>>> kickass (think Solaris). They've spent years refactoring every
>>> bottleneck and apples-for-apples underperformer in comparison to STL
>>> C++ until the difference is often negligible (check their marketing
>>> 'fact'oids). And for performance over a longer run, the application
>>> servers with thier hacked JIT's and pre-loaded code means that Java
>>> gets quicker the longer you run it (discounting any leaks, which are,
>>> sadly, still present, though much reducied in comparision to early
>>> JDKs). Another thing is that slowness seems to pretty much be a
>>> non-issue where AGI development is concerned; by the time we finish
>>> hacking at the thing the hardware and tools will be generations
>>> better. You either need real-time; or you let Moore's law do your work
>>> for you. My Java apps from 1998 fly on newer RAM-stacked hardware.
>>> - strong+static typing. my feeling is that writing on-the-fly runtime
>>> customizable code is going to be needed to replicate what a brain can
>>> do. Reflection helps but isn't enough; Java is a little too
>>> monolithically structured when compared to something like Lisp; the
>>> code is very homogenous, and doesn't seem to have the agility to adapt
>>> well. I think this is somewhat intended to stop migrating VB
>>> developers from deciding they now want to be Perl programmers but it
>>> doesn't aid in dexterity.
>>> .NET/C#
>>> you can pretty much replicate everything said for Java here as it's a
>>> flat ripoff; that's why I think Sun had no qualms ripping off ASP and
>>> calling it JSP.
>>> positives: they've learned their lessons from Java's mistakes; most
>>> things are less broken in the IL and the CLR. It's early days though
>>> and some of the apps I've seen behave atrociously.
>>> negatives: price; no option for CLR hacking. And it's got to be said,
>>> MS are evil bastards; trying being a chair in Steve Ballmer's office,
>>> let alone Netscape, Sun or Real.
>>> Perl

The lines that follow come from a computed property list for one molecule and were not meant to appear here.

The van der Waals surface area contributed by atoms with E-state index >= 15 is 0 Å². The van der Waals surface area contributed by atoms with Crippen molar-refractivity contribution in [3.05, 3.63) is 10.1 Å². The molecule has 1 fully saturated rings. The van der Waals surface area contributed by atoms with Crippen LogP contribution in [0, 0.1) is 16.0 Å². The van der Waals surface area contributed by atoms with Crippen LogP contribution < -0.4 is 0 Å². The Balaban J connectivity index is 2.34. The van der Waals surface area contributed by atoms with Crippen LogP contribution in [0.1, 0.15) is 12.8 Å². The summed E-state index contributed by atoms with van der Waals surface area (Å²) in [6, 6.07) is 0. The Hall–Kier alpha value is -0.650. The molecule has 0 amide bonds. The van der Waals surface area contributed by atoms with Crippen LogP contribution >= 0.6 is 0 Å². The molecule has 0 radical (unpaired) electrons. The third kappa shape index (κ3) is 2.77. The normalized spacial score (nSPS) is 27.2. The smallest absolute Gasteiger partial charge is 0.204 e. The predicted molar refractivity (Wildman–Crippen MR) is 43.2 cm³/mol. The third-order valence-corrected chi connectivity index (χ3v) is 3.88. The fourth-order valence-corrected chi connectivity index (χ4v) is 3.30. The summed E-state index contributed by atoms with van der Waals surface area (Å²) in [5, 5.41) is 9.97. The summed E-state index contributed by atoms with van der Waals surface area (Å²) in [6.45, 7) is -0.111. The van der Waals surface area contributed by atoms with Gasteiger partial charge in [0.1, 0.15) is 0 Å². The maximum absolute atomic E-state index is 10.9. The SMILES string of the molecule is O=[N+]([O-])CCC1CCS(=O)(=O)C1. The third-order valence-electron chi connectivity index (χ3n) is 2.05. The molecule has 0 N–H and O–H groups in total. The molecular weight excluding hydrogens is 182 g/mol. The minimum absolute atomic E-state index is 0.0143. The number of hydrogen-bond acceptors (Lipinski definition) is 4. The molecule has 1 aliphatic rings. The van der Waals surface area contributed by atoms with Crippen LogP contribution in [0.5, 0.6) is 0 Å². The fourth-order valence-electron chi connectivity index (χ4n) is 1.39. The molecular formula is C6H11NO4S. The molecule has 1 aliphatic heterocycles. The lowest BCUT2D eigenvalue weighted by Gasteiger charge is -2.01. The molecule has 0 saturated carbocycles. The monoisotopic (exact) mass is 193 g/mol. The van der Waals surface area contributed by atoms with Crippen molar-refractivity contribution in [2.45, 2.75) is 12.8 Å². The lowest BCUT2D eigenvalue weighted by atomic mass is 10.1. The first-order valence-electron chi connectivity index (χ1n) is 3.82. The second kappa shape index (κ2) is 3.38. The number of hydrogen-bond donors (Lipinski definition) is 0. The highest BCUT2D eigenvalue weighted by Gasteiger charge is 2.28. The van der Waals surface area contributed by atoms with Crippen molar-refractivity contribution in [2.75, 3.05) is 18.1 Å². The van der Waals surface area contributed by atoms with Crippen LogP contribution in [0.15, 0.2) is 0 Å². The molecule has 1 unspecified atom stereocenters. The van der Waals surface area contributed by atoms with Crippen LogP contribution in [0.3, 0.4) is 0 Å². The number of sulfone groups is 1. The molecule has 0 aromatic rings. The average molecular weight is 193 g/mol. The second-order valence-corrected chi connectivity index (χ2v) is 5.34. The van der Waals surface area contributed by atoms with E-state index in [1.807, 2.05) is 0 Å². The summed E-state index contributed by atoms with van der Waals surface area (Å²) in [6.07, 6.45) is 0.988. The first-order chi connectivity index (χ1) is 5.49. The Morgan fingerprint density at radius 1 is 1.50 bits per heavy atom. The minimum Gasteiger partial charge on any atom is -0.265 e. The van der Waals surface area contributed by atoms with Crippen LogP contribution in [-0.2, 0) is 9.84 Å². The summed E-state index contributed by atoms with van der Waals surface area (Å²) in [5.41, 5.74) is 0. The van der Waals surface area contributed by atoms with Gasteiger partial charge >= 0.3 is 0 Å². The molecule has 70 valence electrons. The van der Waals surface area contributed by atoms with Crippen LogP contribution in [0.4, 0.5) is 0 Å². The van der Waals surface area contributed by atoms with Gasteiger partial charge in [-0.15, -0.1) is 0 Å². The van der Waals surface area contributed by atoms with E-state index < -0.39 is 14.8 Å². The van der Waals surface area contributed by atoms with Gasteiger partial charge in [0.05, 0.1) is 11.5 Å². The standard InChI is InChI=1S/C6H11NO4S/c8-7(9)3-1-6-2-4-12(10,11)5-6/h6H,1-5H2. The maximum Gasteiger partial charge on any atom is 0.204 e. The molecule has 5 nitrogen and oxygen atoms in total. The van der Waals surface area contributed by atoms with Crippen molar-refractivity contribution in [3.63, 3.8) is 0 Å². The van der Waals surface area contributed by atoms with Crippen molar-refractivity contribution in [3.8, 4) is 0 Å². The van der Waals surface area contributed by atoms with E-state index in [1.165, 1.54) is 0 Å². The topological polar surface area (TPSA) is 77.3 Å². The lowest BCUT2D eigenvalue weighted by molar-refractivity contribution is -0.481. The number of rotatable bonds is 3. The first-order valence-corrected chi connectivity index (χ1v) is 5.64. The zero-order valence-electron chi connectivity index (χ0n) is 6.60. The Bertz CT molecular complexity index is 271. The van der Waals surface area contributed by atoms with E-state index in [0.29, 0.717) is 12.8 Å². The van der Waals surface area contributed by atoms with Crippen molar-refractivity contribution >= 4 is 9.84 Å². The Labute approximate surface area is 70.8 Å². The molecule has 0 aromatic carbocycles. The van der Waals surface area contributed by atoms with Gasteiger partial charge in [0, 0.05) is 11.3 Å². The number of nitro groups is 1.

>>> OK I'll state my bias here; I've clearly coded in most of the others
>>> previously mentioned but Perl took my commercial programming virginity
>>> - and no, not doing CGI. Perl6/Parrot, while unfinished, seem to me to
>>> be pretty damn compelling. Once they have Parrot out with plugins for
>>> Lisp/Haskell/Java etc they'll have a pretty damn decent alternative to
>>> .NET. and having regex support within the syntax is just plain right.
>>> positives:
>>> - libraries. CPAN is huge; there's a module for most everything you
>>> can find in the Java API and plenty else besides
>>> - speed. competes tidily with C++, especially in batch processing.
>>> - typing. weak+dynamic. Perl doesn't care what it is or where it came
>>> from or what you're trying to do with it. 'use strict' can tighten the
>>> belt if needed for debugging. the auto/dynaloader magick allows
>>> run-time composition and execution of completely new
>>> functions/classes. The things the monks and their kin can do with this
>>> language is spectacular in a very scary way
>>> negatives:
>>> - oo. people knock their ISA implementation as a bolt-on. has always
>>> worked fine for me though. but it's definitely not as structured as
>>> say Java
>>> - complexity. weak+dynamic gives bad programmers license to kill. some
>>> perl code is unmaintainable. some wizards also take perverse pleasure
>>> in writing incredibly obfuscated code, unmatched outside of the
>>> functional languages I expect
>>> - toolset. perl is, well, fractured. it's a bit all over the place.
>>> you can get most anything to work, but just about everything is
>>> idiosyncratic as hell. Perl6/Parrot should put some kind of nail in
>>> this, but you never know with these crazy Perl nuts
>>> Lisp
>>> I have no sodding idea about Lisp apart from doing some reading
>>> recently and downloading a common Lisp compiler. That said, a good
>>> portion of the brightest minds in programming reserve a special status
>>> for Lisp.
>>> positives: functional/macro language right? good for self-evolving code
>>> negatives: Lisp already failed as the AI coding language of choice.
>>> Quibble all you like but it's 0 for 1, and AI Winter and the decline
>>> of Lisp seem interwined. Common Lisp doesn't even come close to
>>> matching the breadth of the bytecode-based APIs.
>>> Candidates dismissed for discussion, and why:
>>> (these langauges seemed to me to have no standout qualities that
>>> belied their shortcomings; and basically they just don't compete in
>>> the same league as the heavyweights)
>>> Pascal/Delphi etc: subsets of C/C++
>>> Python/PHP/Ruby: subsets of Perl/Java, with piss all supporting
>>> libraries for non-web applications in comparison
>>> Haskell or functional-language-of-choice: Useful past the bootstrap
>>> level, and mixed in via say Parrot could be useful; but underweight
>>> for workhorse work in terms of developer-space footprint
>>> ADA/Fortran archaic-failed-language-of-choice: nothing better than Lisp.
>>> Assembler/Machine language: all great, until you leave x86 to go to
>>> Cell chips; then you're stuffed